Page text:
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Swiss painter; b. at Basle, 11 June, 1564; d. near Prague, Bohemia, October, 1609. He appears to have been a pupil of Hans Bock, and to have educated himself by diligent practice in copying the works of Hans Holbein the younger. Between 1585 and 1587 he lived in Rome, registering himself a pupil; to Hans von Aachen. He next settled in Bohemia in 1591, and was at once appointed court painter to Rudolf II, but he remained at Prague for two years only, as in 1593 he was commissioned to make some copies from the antique for the emperor, and for that purpose went to Rome, where he spent some years. In 1604 we hear of him in Augsburg, and from the time we know little of his history, until his decease is recorded in a village outside of Prague. His works were at one time in extraordinary demand, but later on suffered an eclipse, and are now not so highly esteemed as they deserve. His portraits and landscapes are his best works; the family portrait at Berne and that of his patron Rudolf II at Vienna are excellent examples of serious and academic portraiture. In his landscapes he was too fond of a remarkable green colour, but in composition his works were simple and not so crowded as were those of many of his contemporaries in the Dutch School. He was constantly investigating subtle questions of light, and almost all of his landscapes show the interest he took in this technical matter. A notable work by him is the "Rape of Proserpine", which hangs in the Dresden Gallery, and was engraved by Kilian; in the same gallery are two other well-known works, "Lot and His Daughters" and "Ecce Homo". He had a son, who bore the same name, and who painted a few religious pictures not of special importance; several of these works hitherto attributed to the son are now believed to be late productions by the father.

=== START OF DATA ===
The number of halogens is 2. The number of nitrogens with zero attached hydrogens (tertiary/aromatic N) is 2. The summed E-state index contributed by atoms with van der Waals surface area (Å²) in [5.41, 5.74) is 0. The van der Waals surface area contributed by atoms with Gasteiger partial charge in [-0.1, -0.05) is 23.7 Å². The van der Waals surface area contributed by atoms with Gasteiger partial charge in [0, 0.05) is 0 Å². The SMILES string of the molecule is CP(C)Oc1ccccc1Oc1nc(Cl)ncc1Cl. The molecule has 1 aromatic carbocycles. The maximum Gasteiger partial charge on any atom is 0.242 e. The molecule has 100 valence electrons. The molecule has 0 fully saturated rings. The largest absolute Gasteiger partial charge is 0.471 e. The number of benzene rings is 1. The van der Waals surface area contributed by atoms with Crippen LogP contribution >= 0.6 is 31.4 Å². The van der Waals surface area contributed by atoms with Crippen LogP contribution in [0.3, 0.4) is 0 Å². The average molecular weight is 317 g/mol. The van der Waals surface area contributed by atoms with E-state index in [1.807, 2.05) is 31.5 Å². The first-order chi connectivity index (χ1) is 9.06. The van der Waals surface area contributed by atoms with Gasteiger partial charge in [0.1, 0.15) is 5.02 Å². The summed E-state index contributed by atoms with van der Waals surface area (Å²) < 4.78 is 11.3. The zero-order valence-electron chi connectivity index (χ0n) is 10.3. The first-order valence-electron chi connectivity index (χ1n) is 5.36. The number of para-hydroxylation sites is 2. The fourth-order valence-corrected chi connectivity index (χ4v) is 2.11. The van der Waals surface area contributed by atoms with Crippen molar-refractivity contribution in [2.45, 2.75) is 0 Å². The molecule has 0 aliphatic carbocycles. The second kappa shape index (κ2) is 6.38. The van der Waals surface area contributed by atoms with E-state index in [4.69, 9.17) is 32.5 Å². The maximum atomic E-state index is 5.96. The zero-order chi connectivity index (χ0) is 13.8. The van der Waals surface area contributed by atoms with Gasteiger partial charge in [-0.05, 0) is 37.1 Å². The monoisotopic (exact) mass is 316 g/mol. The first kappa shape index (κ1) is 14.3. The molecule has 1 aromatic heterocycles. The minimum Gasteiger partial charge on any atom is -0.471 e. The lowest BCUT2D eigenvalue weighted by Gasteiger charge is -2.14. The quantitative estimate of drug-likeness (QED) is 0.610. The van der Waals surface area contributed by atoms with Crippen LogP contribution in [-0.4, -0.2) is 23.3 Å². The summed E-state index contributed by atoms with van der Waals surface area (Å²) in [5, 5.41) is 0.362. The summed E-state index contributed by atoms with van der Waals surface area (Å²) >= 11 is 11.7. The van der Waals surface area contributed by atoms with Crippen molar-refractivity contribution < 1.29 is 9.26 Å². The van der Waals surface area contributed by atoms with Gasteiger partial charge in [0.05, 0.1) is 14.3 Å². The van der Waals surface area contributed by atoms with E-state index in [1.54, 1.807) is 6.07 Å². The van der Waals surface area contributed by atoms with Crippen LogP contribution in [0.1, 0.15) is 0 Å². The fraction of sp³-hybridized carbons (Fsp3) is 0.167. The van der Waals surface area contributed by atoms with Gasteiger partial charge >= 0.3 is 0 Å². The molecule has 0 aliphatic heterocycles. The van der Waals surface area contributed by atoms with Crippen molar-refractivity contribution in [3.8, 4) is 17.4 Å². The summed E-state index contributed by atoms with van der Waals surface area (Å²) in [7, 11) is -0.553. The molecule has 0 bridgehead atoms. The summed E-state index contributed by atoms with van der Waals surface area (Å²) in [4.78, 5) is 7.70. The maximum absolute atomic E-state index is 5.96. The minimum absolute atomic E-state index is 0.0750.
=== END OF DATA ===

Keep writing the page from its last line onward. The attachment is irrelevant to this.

Woermann, Gesch. Der Kunst (Dresden, 1902); Bohemian Dict. Of Artists (Dlabacz, 1877); Schweizerisches Kunstlerlexikon (1902).
GEORGE CHARLES WILLIAMSON